Notwithstanding the ardor of his followers, Rory Gallagher remains something of an unsung hero in the annals of contemporary blues-rock. Despite the fact his early band Taste opened for Cream at the seminal power trio’s final 1968 shows at the Royal Albert Hall, the Irish guitarist and songwriter had not by that point ascended to membership in the hierarchy of the era including Eric Clapton (of the aforementioned iconic three-piece), Jeff Beck and Jimmy Page. Even today, Gallagher resides in the shadow of the late Stevie Ray Vaughan, despite the fact the Texan was more of a stylist than an innovator and that Rory’s body of work, especially on his own, evinces a comparable intensity the likes of which permeates this solo debut.
A true statement purpose, Rory Gallagher (released 5/23/71) stands as a template for regular recordings and live concerts that would continue unabated from the time of this release til’ the iconoclastic musician’s untimely passing in 1995. Staunch in his independent beliefs to the point of being stubborn, the man became the focal point of Taste over the course of its four-year lifetime, so it was perhaps inevitable a split would occur (though not necessarily in the wake of an otherwise fortuitous occasion like their galvanizing performance at the 1970 Isle of Wight festival). The maturity documented in this eponymous LP is hardly the work of a fledgling, perhaps the reason so seasoned an engineer as Eddie Offord sat at the boards after having filled a similar role for two albums for Taste (as well as Yes and ELP, among others).
Blues-derived to be sure but hardly imitative of genre style or structure, gritty originals such as “Laundromat,” would become a standard entry in the live Gallagher repertoire. Meanwhile, such rough-hewn tunes reside handsomely next to quieter selections like “Just The Smile,” the acoustic-based likes of which Gallagher featured from the stage for the better part of his career. Rory on saxophone for “Can’t Believe It’s True” and mandolin during “It’s You” (as well as various slide guitar interludes) round out the diverse arrangements that suit this earthy, eclectic mix of material, further ratifying the stance he proffers here as an individual artist who is strictly his own man.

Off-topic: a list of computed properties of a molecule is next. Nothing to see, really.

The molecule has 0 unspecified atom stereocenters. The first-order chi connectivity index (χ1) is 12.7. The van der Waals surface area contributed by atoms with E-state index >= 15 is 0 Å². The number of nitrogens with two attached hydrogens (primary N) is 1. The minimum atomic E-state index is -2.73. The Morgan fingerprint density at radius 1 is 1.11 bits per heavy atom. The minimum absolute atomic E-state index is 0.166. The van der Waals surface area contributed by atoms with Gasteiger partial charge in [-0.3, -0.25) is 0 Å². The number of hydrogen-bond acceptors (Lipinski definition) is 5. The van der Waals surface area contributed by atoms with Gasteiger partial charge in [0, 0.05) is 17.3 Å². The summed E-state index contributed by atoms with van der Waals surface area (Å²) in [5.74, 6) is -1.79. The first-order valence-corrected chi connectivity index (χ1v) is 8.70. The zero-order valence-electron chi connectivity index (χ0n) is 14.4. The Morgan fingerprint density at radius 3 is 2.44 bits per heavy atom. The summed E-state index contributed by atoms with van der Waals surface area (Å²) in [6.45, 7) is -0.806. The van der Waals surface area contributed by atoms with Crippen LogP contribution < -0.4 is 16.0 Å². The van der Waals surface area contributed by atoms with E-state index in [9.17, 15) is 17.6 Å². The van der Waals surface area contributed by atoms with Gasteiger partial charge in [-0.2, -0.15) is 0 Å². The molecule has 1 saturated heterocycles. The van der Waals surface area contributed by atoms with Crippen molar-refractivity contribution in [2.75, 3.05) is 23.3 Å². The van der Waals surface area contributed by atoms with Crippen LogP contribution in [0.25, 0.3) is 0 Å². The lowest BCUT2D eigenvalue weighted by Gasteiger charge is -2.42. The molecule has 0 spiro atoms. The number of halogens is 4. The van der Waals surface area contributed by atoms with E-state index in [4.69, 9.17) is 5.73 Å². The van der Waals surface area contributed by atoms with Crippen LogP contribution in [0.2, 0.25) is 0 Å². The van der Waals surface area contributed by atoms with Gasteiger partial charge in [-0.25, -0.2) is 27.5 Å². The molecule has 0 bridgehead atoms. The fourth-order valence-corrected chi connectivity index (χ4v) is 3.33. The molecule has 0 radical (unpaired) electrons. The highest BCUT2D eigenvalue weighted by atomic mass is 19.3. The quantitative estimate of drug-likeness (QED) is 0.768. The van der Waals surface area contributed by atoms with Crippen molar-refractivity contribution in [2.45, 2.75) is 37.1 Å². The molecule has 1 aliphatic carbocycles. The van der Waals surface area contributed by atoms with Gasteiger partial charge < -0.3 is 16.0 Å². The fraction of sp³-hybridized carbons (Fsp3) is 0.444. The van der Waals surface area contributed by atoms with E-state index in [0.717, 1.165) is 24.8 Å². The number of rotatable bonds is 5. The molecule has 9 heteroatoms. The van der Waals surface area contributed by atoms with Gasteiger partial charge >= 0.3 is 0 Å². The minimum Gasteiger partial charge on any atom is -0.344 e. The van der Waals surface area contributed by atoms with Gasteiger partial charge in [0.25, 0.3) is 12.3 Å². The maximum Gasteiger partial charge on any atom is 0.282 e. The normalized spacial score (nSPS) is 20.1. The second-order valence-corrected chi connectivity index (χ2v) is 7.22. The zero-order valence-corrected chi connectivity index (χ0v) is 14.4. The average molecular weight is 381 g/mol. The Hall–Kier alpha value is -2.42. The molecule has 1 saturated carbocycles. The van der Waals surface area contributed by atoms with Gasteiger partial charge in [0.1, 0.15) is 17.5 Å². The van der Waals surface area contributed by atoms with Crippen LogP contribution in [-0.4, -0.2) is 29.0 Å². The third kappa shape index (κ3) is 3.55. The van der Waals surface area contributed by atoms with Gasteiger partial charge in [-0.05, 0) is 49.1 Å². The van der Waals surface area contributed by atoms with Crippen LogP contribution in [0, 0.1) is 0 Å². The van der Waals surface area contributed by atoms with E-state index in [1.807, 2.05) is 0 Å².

Yet, the combustible nature of the original songs wouldn’t mean much without the consistently disciplined approach from the bandleader in tandem with bassist Gerry McAvoy and drummer/percussionist Wilgar Campbell (and on “Wave Myself Goodbye” plus “I’m Not Surprised,” the piano of Atomic Rooster’s Vincent Crane). Often lethal in its intensity, the musicianship here is as astute as the choice of tunes, which, on at least some of the various reissues of the title over the years (including two near-identical ones from 1999 and 2011 respectively), feature covers from Rory Gallagher’s own heroes: Muddy Waters’ “Gypsy Woman” by and by Otis Rush’s “It Takes Time” would both stand of a piece with the ten cuts that comprise the formal offering, but doubtlessly the feisty native of Cork’s deliberate intent to issue a declaration of personal artistry precluded their inclusion.
Suffice it to say, however, that, in its original form or otherwise, Rory Gallagher says all that needs to be said about the validity of the man’s longstanding devotion to his work. The steadfast and purposeful means by which he conducted himself for the quarter-century to follow still rings true, loud and clear as ever, five decades later.